Why Hollywood star Naomi Watts is reshaping the narrative around menopause

Academy Award-nominated actor Naomi Watts began experiencing signs of perimenopause when she was just 36 years old.

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“Firstly, I’ll say I had two children naturally,” Watts told an audience gathered to hear her speak on a panel held at South by Southwest Sydney (SXSW).

“As soon as I had my second child, I basically went into hardcore symptoms,” Watts said.

She experienced shame, panic and loneliness and, as a Hollywood actor, faced the real prospect of what she was going through impacting her career.

“I went into, ‘Oh my God, I’m finished,'” she said.

“‘I’m no longer sexy. I work in Hollywood.

“And if you’re not fertile, you’re unf***able.”

Watts said she had long ago been told by an agent that she needed to “work, work, work” because she only had until she was 40 to “play a leading lady”.

The SXSW panel on menopause and midlife as a springboard for reinvention was hosted on Tuesday by Mamamia co-founder Mia Freedman.

It also featured scriptwriter and former Dolly model Alison Brahe Daddo, and Dr Ginni Mansberg, Medical Director of the organisation Don’t Sweat It, aimed at making workplaces peri and menopause friendly. 

Navigating a new relationship… and menopause

Watts, 55, married Morning Wars actor Billy Crudup earlier this year and said they were dating at a time when she was experiencing a great deal of discomfort.

“I will go carefully here to protect the privacy of my relationship,” Watts said.

“But I will say, it was a very awkward time.

“I didn’t know how squeamish he would be. And the idea of exposing such personal things that I knew I felt ashamed of, how would he feel?”

Naomi Watts and Billy Crudup standing side by side dressed formally and outside at an awards show
Naomi Watts considered menopause a litmus test for her relationship with Billy Crudup.(Getty Images: Matt Winkelmeyer/WarnerMedia)

She said ultimately, keeping secrets is too exhausting and communication is key.

She chose to lean in and own it.

“It’s hard to hide a patch,” she said.

“It’s hard to hide the moods. It’s hard to just show up in the ways that you may have in your 20s and 30s.”

She decided menopause would be a great litmus test and was really honest with him and he responded with empathy, kindness and “a few jokes”.

“He knew how to behave. He knew how to just be gentle and show up.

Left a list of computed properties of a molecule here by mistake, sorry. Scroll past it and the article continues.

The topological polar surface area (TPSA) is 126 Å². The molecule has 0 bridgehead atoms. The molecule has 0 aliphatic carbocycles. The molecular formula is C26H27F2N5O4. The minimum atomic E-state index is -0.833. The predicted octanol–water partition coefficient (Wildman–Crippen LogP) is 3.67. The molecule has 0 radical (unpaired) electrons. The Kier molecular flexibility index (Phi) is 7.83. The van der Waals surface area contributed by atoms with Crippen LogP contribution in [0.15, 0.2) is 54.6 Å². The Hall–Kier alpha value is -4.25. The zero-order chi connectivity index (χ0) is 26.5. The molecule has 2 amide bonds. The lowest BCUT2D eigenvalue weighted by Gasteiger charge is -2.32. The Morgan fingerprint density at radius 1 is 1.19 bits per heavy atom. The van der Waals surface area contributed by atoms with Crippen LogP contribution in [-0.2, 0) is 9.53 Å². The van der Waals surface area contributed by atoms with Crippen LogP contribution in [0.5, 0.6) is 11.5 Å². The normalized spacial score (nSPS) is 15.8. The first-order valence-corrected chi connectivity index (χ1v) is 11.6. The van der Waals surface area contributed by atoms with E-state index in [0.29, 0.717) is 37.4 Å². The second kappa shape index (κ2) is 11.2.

“And obviously he passed the litmus test, and now we’re married.”

What is Menopause?

  • Menopause is a single day
  • That day is 12 months since your last menstruation
  • Most women become menopausal between 45 and 60 years of age.
  • It marks the end of the reproductive stage of life
  • Symptoms include hot flushes, night sweats, muscle and joint aches and tender breasts
  • There may also be sleep disturbances
  • The combination of these symptoms can cause anxiety or depression
  • Perimenopause is the stage of life leading up to your last period. During perimenopause, your periods may become irregular and you may experience a range of other symptoms, such as hot flushes and vaginal dryness
  • Postmenopause is the final stage of menopause. During postmenopause, some symptoms such as hot flushes usually become less concerning or disappear altogether
  • A woman’s risk of cardiovascular disease and osteoporosis naturally increase in postmenopause

Sources: Health Direct, National Institute of Aging, Mayo clinic

Weeping, rage, anxiety ‘and then throw in some teenagers’

Members of the panel described feelings of rage and anxiety while experiencing perimenopause and menopause as well as sleeplessness and brain fog.

“Doesn’t Mother Nature give us teenagers at the worst time?” Dr Mansberg posed.

“And elderly parents as well.”

Dr Mansberg said one in three women will experience anxiety and/or depression at around this time.

“The peak period of vulnerability in a woman’s life is actually around perimenopause and the early postmenopausal years and it’s actually the peak time for suicide as well … and divorce,” she said.

Freedman asked the panel about reckoning with their identity and self-image in a youth-obsessed culture at a time when women also experience feelings of invisibility.

“I felt really embarrassed and ashamed about how I’d aged and thinking like I’d let people down somehow,” Ms Brahe Daddo said, saying she had to dig deep to overcome these feelings and embrace this new stage of life.

Watts said it was important to have these conversations.

“I’m encouraged that we’re normalising this conversation between all of us,” she said.

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